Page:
David’s family tree looked bleak in the eighth century-a mere stump of its former glory-under attack by the Assyrian hordes that would take captive much of the northern kingdom and turn the southern kingdom into a vassal state. But stumps can grow even in nature, and the more so in a creation guided by the active word of God. God will not renege on God’s everlasting promise to David (2 Samuel 7:12-17): a new “David” will arise, anointed with God’s spirit (see 1 Samuel 16:13), who will restrain the wicked with the power of a word (Isaiah 11:4b), in order to provide for the poor and meek (v. 4a), those who stand particularly in need of God’s care.

And where will anyone see such a kingdom? Well, Israel saw a form of it in its own day as Hezekiah “did what was right in the sight of the Lord” (2 Kings 18:1-3) and relied on the word of promise that came from God through Isaiah rather than taking up arms in response to the threat of the Assyrian ambassador (Isaiah 37:1-38). And we have seen another form of it in a latter-day Prophet-he, too, anointed by the Spirit (Luke 4:16-21; cf. Isaiah 61:1-3)-who also confounded the expectations of onlookers by devoting his attention to the poor and the meek and insisting that God’s kingdom welcomes all (Luke 4:25-27; cf. today’s Psalm 72:4, 12-14).

And that peaceable kingdom where all God’s creatures live together in perfect harmony? Not yet, to be sure, for this kingdom promises nothing less than a reversal of the curse of Eden’s fall, putting an end even to the enmity between the human and the serpent (Genesis 3:15; cf. Isaiah 11:8). Such a possibility will come only beyond history as we know it, but we anticipate it now in faith because it is God’s own promise. Though looking to the future, it had a present effect in the eighth century and can have one today as well. What if we chose to live now in the freedom of the promise, in accord with its pictures of God’s future kingdom? God keeps showing us a world of peace where rulers and people care for one another, for the poor and the needy, for the creation and all its creatures. What if we moved into that world even now? True, our world remains compromised and dangerous, and we will have to deal with that in appropriate ways. But, to the degree we are given the courage, we can invite God’s future into the present and practice it even now. And then the world of nature, red in tooth and claw-though it remains real-can be tempered by a new vision of a creation that sings God’s praise because all are fed and all are loved.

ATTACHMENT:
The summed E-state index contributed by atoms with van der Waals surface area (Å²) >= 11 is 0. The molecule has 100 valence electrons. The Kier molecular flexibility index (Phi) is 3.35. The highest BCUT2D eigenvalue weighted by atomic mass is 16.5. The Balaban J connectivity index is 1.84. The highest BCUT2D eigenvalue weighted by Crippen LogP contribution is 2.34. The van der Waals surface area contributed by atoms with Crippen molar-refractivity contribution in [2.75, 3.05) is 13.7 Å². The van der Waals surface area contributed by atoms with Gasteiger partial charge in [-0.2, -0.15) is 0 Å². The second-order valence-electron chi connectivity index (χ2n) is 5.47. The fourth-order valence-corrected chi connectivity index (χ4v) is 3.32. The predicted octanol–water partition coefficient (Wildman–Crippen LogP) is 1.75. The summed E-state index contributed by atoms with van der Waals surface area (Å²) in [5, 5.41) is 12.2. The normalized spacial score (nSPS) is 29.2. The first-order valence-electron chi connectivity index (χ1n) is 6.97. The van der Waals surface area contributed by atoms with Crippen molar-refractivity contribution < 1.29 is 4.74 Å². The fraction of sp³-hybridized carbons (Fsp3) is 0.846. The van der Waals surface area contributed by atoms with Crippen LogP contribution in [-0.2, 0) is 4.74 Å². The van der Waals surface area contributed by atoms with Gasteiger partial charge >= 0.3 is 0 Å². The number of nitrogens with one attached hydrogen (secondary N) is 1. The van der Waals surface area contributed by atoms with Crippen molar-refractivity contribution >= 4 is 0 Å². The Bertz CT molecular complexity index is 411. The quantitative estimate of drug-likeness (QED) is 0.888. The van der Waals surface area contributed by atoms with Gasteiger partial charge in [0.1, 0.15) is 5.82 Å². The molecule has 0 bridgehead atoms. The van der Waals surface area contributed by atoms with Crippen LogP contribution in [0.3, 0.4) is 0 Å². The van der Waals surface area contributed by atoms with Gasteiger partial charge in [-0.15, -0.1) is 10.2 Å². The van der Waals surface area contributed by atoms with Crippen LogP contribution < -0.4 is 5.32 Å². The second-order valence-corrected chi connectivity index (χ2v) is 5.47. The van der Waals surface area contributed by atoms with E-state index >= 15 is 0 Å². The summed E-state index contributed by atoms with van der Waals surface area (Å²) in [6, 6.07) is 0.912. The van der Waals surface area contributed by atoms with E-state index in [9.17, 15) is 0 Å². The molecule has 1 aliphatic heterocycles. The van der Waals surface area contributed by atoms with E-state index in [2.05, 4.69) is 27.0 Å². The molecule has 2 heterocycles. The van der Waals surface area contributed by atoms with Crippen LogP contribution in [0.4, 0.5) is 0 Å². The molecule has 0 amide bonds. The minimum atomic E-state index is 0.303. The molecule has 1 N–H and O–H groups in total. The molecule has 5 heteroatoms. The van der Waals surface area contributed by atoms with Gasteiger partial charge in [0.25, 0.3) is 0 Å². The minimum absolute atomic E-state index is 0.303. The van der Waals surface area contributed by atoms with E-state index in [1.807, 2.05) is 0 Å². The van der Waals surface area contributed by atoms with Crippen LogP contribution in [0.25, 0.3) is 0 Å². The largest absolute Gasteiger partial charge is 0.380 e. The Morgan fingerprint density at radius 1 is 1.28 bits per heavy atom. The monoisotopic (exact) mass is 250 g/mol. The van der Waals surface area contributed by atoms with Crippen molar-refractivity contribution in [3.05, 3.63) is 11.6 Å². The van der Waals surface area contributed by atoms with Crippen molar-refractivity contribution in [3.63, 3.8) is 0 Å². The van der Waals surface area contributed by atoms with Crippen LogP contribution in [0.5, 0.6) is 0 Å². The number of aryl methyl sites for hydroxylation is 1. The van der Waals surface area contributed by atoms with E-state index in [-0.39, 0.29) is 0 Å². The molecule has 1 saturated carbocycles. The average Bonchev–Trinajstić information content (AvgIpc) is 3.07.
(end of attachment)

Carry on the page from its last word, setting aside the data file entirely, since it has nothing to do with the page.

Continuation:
1 The entire poem is available online at (accessed 14 August 2007).
2 Using “ravine” in the obsolete sense of “impetus, violence, force” (Oxford English Dictionary).